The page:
The ISU Grand Prix of Figure Skating kicks off this week with Skate America in Hartford, Connecticut. Skate America is the first of six events where figure skaters earn points to qualify for the Grand Prix Final, held this year in St. Petersburg, Russia from December 14 – 17.
Grand Prix entrants are seeded by world rank and may participate in two point-scoring events. As the one exception, top pair teams may elect to participate in a third, non-scoring event. Winners of each competition receive 15 points, silver medalists 13 points, bronze medalists 11 points, all the way down to 3 points for eighth place (pairs are awarded up to 6th place).
The ladies event promises to be the top draw at Skate America with World Champion Kimmie Meissner taking on Grand Prix Final Champion Mao Asada. Asada, who defeated all of the eventual Olympic medalists on the Grand Prix last season, was a few months too young to go to the Olympics, leading to outcries among fans that the best skater in the world would be unable to compete.
While conventional wisdom in January said that Asada, with her rare triple Axel and triple-triple combinations, would likely dominate the next four years, two things happened in the following months. First, the previously infallible Asada failed to defend her title at the World Junior Championship. Then, Meissner, who was fifth at the Olympics, rallied to win the World Championship in her first appearance with flawless performances, including a triple-triple in the short and two in the free.
Meissner again plans to include two triple-triple combinations in her free skate, and to reintroduce the triple Axel, which she has landed only once (at 2005 U.S. Nationals) and did not try last season. Asada is also pushing the technical limits, with two planned triple Axels as well as a triple flip-triple loop combination that no other woman has ever landed successfully. The showdown at Skate America will likely go to the phenom who lands more of her planned jumps, and a recent team competition seems to indicate that Asada may have the edge.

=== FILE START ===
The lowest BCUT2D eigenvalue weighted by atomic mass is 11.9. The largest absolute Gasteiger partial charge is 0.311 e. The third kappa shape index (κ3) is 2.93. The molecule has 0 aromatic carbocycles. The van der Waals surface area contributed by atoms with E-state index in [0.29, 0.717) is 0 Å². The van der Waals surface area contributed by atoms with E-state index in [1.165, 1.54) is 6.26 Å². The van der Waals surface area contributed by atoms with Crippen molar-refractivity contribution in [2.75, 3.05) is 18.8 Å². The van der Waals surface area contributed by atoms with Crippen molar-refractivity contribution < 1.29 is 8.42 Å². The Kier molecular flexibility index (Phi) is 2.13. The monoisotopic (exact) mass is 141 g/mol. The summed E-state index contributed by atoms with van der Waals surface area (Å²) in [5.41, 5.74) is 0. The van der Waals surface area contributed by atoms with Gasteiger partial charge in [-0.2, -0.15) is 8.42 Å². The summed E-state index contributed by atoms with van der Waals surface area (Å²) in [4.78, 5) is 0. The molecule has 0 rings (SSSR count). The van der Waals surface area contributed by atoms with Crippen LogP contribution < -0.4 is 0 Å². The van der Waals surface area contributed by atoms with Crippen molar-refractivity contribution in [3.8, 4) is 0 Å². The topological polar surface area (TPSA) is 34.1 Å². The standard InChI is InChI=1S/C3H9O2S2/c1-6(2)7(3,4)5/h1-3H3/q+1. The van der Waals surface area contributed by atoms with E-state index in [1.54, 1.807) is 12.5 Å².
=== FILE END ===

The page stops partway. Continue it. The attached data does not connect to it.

In all likelihood, the rest of the women will be fighting for the bronze medal. Tenacious competitor Emily Hughes, who replaced Michelle Kwan in the Olympics, is ranked highest in the world among the remaining competitors. However, Japan’s Miki Ando, who had a disastrous season last year placing just sixth at her own Nationals, seems to be back in top shape. Ando has moved from the U.S. back to Japan and seems to have regained the form she had when she won the World Junior title and placed fourth in the World Championships in 2004.
But those ladies may very well have to worry about another Asada, Mai, sister of Mao. The elder Asada has been overlooked in the shadow of her sister, but is an elegant skater with command of the harder jumps. Previously criticized for underrotating jumps, she seems to made significant progress in this area based on her appearance in a recent team competition.
Other “dark horses” are Finland’s statuesque Kira Korpi, Switzerland’s Sarah Meier, and Texas-based Katy Taylor.